Creating a VO-Box container

This guide describes how to create a networked Docker container for VO-Box use.

Update 10/01/20:

Please be aware that the instructions listed below are now outdated. A privileged CentOS 6 container could previously be set up the same way as a "traditional" VOBOX, as long as it was on a MACVLAN bridge. Due to the introduction of systemd in CentOS 7, the setup procedure of VOBOXes is now different for containers.

To simplify setup, the following Dockerfiles can instead be used to quickly deploy preconfigured container VOBOXes: (HTCondor) (ARC/Generic)




Docker v. 1.12 or later (Tested on 17.03.1-CE a.k.a "1.14”).

CentOS 7.0 or later

CVMFS installed on the host


The commands listed below must be executed as root!


1. Set up networking


1.1 Create a new MACVLAN bridge named “docknet”:


$ docker network create -d macvlan --subnet= --gateway= --ipv6 --subnet 2001:1458:201:b50e::/64 --gateway 2001:1458:201:b50e::1 -o parent=eth0 docknet



  • Subnet/gateway must be replaced with the settings applicable to your network, while parent must be the network interface. 
  • Why MACVLAN? Docker’s normal approach to bridging is simply a NAT translation scheme. MACVLAN bridges give the containers direct access to the network.
  • Containers in this bridge will be assigned their own MAC addresses, and appear as conventional computers on the local network
  • However, due to the way MACVLAN works, the host will not be able to ping the containers (and vice versa).


2. Creating the container


2.1 Download the latest CentOS image from the Docker Hub:

$ docker pull centos:latest

[For CentOS 6.9, replace “centos:latest” with “centos:centos6.9”] 

Warning: Be sure to change the default root password! This is simply "root" in the above image.


2.2 Create and launch a new CentOS container connected to the MACVLAN bridge:

$ docker run -it -v /cvmfs:/cvmfs -h --name=myvocontainer --net=docknet --ip= --ip6=2001:1458:201:b50e::100:3e centos /bin/bash



-v mounts the directory /cvmfs from the host at /cvmfs within the container

-h sets the hostname

--name sets the container name (as seen from Docker) to myvocontainer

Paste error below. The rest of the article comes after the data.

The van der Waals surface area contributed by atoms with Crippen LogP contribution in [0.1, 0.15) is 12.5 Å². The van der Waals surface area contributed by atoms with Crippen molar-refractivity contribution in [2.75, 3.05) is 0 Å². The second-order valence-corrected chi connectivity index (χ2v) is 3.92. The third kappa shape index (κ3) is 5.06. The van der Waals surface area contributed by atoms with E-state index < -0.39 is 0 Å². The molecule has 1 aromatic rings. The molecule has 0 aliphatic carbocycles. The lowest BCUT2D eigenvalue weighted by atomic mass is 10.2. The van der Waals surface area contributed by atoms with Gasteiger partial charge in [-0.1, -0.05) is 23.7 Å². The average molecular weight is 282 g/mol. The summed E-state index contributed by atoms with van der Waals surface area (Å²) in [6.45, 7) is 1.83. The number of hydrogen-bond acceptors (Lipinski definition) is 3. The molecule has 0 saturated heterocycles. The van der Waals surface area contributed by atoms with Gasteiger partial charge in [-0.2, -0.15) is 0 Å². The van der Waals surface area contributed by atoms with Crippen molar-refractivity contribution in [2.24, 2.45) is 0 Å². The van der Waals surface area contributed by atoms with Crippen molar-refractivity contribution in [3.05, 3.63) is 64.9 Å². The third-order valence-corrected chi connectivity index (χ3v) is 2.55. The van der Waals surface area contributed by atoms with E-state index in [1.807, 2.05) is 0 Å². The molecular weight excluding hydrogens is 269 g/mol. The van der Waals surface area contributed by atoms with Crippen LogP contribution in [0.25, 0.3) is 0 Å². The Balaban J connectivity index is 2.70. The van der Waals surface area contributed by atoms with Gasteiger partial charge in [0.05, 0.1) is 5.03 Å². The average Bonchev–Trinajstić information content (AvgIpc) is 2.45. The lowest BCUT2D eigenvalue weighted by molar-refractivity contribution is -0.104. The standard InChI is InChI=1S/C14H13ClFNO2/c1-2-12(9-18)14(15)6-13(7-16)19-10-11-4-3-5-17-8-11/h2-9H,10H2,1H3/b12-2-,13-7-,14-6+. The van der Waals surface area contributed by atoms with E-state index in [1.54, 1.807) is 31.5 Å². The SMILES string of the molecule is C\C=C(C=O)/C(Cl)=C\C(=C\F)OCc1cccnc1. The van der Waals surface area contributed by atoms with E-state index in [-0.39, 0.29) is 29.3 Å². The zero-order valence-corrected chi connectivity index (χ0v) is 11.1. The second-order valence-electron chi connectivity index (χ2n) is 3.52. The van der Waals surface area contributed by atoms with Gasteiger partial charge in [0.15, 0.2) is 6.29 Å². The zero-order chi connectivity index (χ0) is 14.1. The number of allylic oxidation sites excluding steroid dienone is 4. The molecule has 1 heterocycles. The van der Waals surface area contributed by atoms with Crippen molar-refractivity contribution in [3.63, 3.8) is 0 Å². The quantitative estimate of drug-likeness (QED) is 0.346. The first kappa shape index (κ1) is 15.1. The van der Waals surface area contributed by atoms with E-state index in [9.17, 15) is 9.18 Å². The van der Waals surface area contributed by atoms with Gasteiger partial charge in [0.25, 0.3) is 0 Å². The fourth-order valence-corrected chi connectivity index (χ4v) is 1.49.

--net attaches the container to the previously created MACVLAN bridge docknet

--ip/ip6 sets the desired network IPs for the container.


Note that Docker gives containers limited access to the host kernel, which may prevent some tools from working properly. A possible workaround is to give the container additional privileges. See "additional notes" at the end of this page for more info.

As opposed to mounting CVMFS from the host, it is also possible to have it installed normally within the container. However, this will only work on a container with full access privileges. Be aware that unless otherwise configured, this will give each container its own CVMFS cache.


3. Using the container:


3.1 Exit the running container:

root@ myalienvo:~$ exit

[Note: Docker will stop the container once this bash session is closed.]


3.2 Start the container:

$ docker start myvocontainer

[This way, the container will remain active until you type “docker stop myvocontainer”.]


3.3 Start a bash session within the container:

$ docker exec -it myvocontainer /bin/bash


From this point onwards, you can proceed with configuring the VO-Box as you normally would on a VM, e.g. as a WLCG VOBOX. Once again, note that depending on the level of access given to the container, some tools may not function, and using "service start" may produce errors. For more information, see "additional notes" at the end of this page.


Useful commands:


List active containers:

$ docker ps


List all containers:

$ docker ps -a


List all images:

$ docker images


Save the container state as an image:

$ docker commit myvocontainer myvoimagename

[With “myvoimagename” being the desired image name]


Save the container as a tar file

$ docker export mycontainer > /home/myexportedcontainer.tar

[With “/home/myexportedcontainer.tar” being the directory and name for the exported container]


Docker commit vs export:

The "commit" command will save the container as an image in Docker's internal format. It will also preserve the container's history, layers and metadata, and also create a new layer on top. Beware that an image will rapidly grow in size if it is continuously being committed, as a result of all the stacked layers.